Early Post-Spawn Topwater Fishing

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The transition from pre-spawn, spawn, to post-spawn is not an exact science. When it comes to topwater techniques, these periods overlap and are far from definite. Geographical locations, the type of lake, water visibility, localized weather patterns and various other factors all make this unpredictable.

One thing is for sure, though: The period immediately after the major spawn in a lake is one of the best times of the year to fish topwater lures. Topwater fishing is not only one of the most exciting ways to catch bass, but also one of the best methods to catch quality fish, and one of the best things about it is the fact that regardless of the type of lake you are fishing, there is always some post-spawn topwater action to be found. The key to successful topwater fishing at any time is to understand which topwaters are better and when.

For me, there are three topwater categories that produce well after the spawn. They are:

Walking baits

Poppers or chuggers

Wake baits

When fishing any of these three categories of topwater lures, remember that the bite will always be better early or late in the day, or on overcast days. But what many anglers don’t realize is that topwaters will produce all day long, even on sunny days. The key is to stay with it, and realize that the bite numbers my go down, but the potential for a quality fish increases at mid-day. Additionally, although you can catch topwater fish in nearly any wind condition, days with a light wind of 5-10 mph that breaks up the surface stillness is always a positive environmental factor in topwater fishing.

Walking topwaters like the Megabass Diamante and smaller-sized Giant Dog-X are the workhorses of topwater fishing. You can cover a tremendous amount of water with them and they produce quality fish. One of the best things about a walker is that it will catch fish in really shallow water and will also pull fish up out of deeper, clear water.

Cadence is more critical in walkers than any in other category. It’s just a matter of experimentation. A good rule of thumb is to remember that the clearer and shallower the water, the faster you want to work the bait. Sometimes a steady walk will produce best. Other times a steady walk with a periodic stop will draw more strikes.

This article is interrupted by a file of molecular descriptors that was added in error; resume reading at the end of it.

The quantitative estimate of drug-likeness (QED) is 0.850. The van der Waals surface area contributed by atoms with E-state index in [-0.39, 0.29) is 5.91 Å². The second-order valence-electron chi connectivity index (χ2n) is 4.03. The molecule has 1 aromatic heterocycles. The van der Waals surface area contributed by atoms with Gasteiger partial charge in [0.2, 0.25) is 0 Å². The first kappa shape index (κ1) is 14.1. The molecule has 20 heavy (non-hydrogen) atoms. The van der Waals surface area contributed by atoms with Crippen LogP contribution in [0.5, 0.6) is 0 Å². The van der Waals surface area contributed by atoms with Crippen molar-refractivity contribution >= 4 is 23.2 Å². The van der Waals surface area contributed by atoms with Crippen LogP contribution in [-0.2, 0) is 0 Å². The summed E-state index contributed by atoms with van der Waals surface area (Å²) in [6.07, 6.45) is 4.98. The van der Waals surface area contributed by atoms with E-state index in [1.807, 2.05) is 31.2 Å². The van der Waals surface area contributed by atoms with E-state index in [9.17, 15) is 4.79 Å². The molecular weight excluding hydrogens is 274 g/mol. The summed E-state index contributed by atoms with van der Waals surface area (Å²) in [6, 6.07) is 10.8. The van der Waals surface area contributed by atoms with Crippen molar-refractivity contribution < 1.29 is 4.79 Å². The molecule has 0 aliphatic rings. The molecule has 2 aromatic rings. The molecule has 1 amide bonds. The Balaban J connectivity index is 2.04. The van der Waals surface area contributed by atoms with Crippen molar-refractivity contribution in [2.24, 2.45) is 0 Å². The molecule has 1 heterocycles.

One of my favorite ways to work a walker is to make a long cast and reel fast for about 20 feet, then “kill” the bait. After that I’ll begin working a steady walking cadence. Many times, the commotion of reeling and skittering the bait along the surface and then stopping will draw curious bass from great distances to investigate.

The PopMax’s gill system channels water for truly lifelike action

Poppers and chuggers like the Megabass PopMax are also great post spawn choices. You will find that a popper is the most productive when fish are fairly shallow, in lakes that have water visibility of 18 inches to 3 feet. Shallow cover is excellent, and shallow grass and riprap are among the best locations for fishing poppers in the post-spawn. Furthermore, many times during the post-spawn there are big shad spawns occurring. Fishing a popper early in the morning around riprap and shallow grass edges is a deadly technique as these are prime shad-spawning areas.

Popper cadence is also experimental, but less so than with walkers. Most of the time, in clearer water, you will find a fast, skittering retrieve is best, and in water with more stain, a slow, steady “blurp/pause” will work well.

Remember, as with walkers, when fishing poppers, water clarity will dictate cadence. One of the most overlooked aspects of popper fishing is that it’s a great lure around heavy shallow cover. Many times, I like to pitch and flip the bait into tight spaces, like under docks and around bushes. A great thing about poppers is you can keep the lure in one place for a long period of time. Post-spawn bass guarding fry will also hammer a popper in these areas.

Waking baits like the Megabass Anthrax are among the most underutilized topwater lures on the market. Although these baits will produce during a small window of time during the pre-spawn, they are absolutely at their best immediately after the spawn. One necessity for waking baits in the post-spawn is clear water. Post-spawn bass will move off points after the spawn in clear water lakes and suspend while they recover. Casting a waking bait off these points will bring these post-spawn suspenders up and produce vicious strikes.

Finally, tackle selection is critical for getting the most out of your topwaters. I like a medium action rod like the Megabass Orochi Flat Side special or the Destroyer One Ten model. These rods will allow you to make a long cast, and are short enough to give you the ability you need to work the lure with quick, sharp twitches without wearing you out.

For line, I use only monofilament for buoyancy, in 12 or 15 pound test. This combination will allow you to reach the fullest potential in post-spawn topwater fishing.

Best of luck!

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